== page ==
Draghi opposition also came from the center-right

The political problems plaguing Mario Draghi came not just from the left-leaning members of his coalition. Both the right-center Forza Italia and League parties once belonged to Draghi's coalition but also chose to boycott Draghi's vote of confidence in the Italian senate. With the loss of Five-Star Movement as well as Forza Italia and League, Draghi's mandate to lead crumbled, directly contributing to Draghi's decision to step down, based on reporting from the Associated Press.

As widely reported, Draghi's abandonment from the right wing of his coalition was based in part on Draghi's support for Ukraine after Russia invaded the country earlier in the year. Former Italian Prime Minister Silvio Berlusconi (pictured above) is a high-profile member of the Forza Italia with close ties to Russian President Vladimir Putin. League party leader Matteo Salvini also opposed Italian support of Ukraine in the conflict, as did Giuseppe Conte from the Five-Star Movement. Because of this, Draghi's departure was called a gift to Putin by one Italian lawmaker, per the Los Angeles Times.

Draghi maintains public support

Despite the dissolution of Mario Draghi's coalition government, the politician was encouraged to remain in office by a broad range of Italian political leaders and members of the public. On the news of Draghi's resignation, Rome newspaper La Repubblica printed the headline "Italy Betrayed," according to the Los Angeles Times. Prior to Draghi's announcement, Italian mayors drafted an open letter that requested Draghi stay despite the results of the vote of confidence. In addition to Italian politicians, Draghi also received support from a number of Italian business and labor leaders, according to CNBC. Large swaths of the Italian population also signed an online petition asking Draghi to reconsider his decision to quit.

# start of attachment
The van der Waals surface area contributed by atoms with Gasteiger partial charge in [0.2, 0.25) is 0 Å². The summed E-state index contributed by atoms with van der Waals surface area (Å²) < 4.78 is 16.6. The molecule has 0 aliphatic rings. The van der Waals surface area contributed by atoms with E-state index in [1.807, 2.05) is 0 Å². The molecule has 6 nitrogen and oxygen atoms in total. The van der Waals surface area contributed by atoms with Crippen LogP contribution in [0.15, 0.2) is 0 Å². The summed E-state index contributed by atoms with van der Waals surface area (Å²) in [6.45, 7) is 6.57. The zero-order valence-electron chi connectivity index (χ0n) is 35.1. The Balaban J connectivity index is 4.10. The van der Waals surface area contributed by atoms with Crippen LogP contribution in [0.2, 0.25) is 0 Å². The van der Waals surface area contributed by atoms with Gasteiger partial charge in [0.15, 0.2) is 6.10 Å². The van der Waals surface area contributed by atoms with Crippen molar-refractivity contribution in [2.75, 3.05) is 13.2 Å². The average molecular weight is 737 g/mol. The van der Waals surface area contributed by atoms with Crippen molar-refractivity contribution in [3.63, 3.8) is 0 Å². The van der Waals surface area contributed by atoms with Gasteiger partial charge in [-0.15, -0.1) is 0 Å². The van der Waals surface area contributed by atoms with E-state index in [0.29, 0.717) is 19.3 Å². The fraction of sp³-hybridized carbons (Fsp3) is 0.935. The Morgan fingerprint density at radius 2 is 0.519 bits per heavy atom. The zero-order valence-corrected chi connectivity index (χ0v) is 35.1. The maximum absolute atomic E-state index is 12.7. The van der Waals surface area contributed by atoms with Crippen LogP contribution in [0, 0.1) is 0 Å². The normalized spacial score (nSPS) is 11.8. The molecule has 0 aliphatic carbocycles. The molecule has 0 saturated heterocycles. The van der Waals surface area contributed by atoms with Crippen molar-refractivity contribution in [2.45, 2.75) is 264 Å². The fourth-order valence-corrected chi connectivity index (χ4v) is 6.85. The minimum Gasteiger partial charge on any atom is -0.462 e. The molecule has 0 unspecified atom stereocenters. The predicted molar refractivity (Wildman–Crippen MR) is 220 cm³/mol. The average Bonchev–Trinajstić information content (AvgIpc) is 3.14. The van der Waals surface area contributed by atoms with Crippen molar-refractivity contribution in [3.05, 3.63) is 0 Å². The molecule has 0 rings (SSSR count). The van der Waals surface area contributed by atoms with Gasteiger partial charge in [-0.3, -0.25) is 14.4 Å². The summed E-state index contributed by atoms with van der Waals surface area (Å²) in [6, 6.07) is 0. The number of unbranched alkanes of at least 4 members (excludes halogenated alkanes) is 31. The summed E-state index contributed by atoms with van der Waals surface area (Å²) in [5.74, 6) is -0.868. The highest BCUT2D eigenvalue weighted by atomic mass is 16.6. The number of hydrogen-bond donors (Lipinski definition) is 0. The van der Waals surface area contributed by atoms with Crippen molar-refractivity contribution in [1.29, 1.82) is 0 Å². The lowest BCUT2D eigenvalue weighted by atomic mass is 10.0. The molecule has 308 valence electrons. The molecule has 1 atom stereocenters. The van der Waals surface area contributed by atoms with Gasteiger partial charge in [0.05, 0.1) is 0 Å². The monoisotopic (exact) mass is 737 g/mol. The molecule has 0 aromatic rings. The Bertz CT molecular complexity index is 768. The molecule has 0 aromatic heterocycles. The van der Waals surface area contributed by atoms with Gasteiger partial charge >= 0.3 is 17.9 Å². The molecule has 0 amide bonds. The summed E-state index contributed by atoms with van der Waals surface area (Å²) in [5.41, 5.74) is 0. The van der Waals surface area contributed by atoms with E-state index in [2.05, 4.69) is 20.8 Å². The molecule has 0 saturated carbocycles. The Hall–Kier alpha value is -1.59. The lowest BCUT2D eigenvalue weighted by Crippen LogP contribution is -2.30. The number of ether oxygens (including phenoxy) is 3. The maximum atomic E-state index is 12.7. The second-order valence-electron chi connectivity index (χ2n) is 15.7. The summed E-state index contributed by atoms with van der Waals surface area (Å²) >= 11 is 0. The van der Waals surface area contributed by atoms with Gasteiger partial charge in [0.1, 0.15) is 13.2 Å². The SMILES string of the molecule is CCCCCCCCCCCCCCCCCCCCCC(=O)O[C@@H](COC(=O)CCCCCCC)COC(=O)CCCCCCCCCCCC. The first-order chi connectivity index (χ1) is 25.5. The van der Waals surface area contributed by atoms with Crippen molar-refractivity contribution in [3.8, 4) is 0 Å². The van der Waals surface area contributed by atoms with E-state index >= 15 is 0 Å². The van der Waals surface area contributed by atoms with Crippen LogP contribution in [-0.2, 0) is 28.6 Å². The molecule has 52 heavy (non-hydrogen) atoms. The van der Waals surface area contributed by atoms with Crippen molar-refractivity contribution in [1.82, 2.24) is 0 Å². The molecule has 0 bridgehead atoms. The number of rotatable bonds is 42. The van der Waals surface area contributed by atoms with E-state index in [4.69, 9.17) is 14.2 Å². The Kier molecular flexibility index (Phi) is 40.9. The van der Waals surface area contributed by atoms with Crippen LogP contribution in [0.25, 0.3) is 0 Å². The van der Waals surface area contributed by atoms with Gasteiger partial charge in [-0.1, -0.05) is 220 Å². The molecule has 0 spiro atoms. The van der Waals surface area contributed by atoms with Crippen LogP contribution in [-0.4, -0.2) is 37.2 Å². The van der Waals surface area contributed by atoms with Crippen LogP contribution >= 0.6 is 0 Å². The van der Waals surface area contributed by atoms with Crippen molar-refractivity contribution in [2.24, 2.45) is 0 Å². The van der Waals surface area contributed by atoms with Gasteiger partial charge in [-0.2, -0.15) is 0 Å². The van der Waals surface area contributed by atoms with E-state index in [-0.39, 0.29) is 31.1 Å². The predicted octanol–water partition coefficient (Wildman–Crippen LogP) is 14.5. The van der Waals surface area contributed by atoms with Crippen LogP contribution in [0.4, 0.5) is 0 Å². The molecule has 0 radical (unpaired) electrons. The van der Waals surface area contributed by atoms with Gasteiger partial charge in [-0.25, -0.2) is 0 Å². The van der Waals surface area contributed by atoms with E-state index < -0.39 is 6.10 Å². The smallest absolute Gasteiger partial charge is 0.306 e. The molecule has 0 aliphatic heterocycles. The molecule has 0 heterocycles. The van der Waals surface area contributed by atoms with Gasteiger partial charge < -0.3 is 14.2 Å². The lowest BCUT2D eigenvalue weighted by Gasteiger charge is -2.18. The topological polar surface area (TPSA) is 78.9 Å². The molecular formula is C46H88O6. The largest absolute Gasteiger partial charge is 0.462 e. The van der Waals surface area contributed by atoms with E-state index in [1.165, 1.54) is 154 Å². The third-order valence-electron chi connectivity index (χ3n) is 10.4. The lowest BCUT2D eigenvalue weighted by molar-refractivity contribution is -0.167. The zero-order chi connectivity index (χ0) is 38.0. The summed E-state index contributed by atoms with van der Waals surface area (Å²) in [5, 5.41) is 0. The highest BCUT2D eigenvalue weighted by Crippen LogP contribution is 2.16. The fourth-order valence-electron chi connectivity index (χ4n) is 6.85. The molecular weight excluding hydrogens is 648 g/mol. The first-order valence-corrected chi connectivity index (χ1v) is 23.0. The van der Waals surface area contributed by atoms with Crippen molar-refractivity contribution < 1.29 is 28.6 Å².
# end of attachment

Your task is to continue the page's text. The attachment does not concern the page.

Draghi's move came just as the European Central Bank decided to raise interest rates as many central banks have done in response to inflation. Also influenced by Draghi's departure, bond yields rose while Italian financial markets dipped, per Politico.

News of Draghi's resignation also drew a response from Elena Bonetti, the Italian Minister for Families (pictured above). She described how Draghi was treated in the vote of confidence as "unexpected and unjustified." The center-right, in particular, "allowed populism and nationalism to triumph over the interests of the Italian people," Bonetti said (via Politico).

Draghi's departure leaves a void in Italian politics

With Mario Draghi's resignation, Italian politics are left in disarray, with repercussions likely not just in Europe but all over the world. When early elections are held in the fall, many observers expect the far-right party The Brothers of Italy, which is closely aligned with both Forza Italia and the League led by Silvio Berlusconi and Matteo Salvini, to prevail. The center-left Democratic Party also polls well though, according to the Associated Press.

Should The Brothers of Italy come to power, Giorgia Meloni (pictured above) would likely become Italian prime minister, the first woman to ever hold the office. On Draghi's decision to step down, Meloni said, "The will of the people is expressed in one way: by voting," referring to the upcoming special election in the fall of 2022. "Let's give hope and strength back to Italy," she said (via the Associated Press).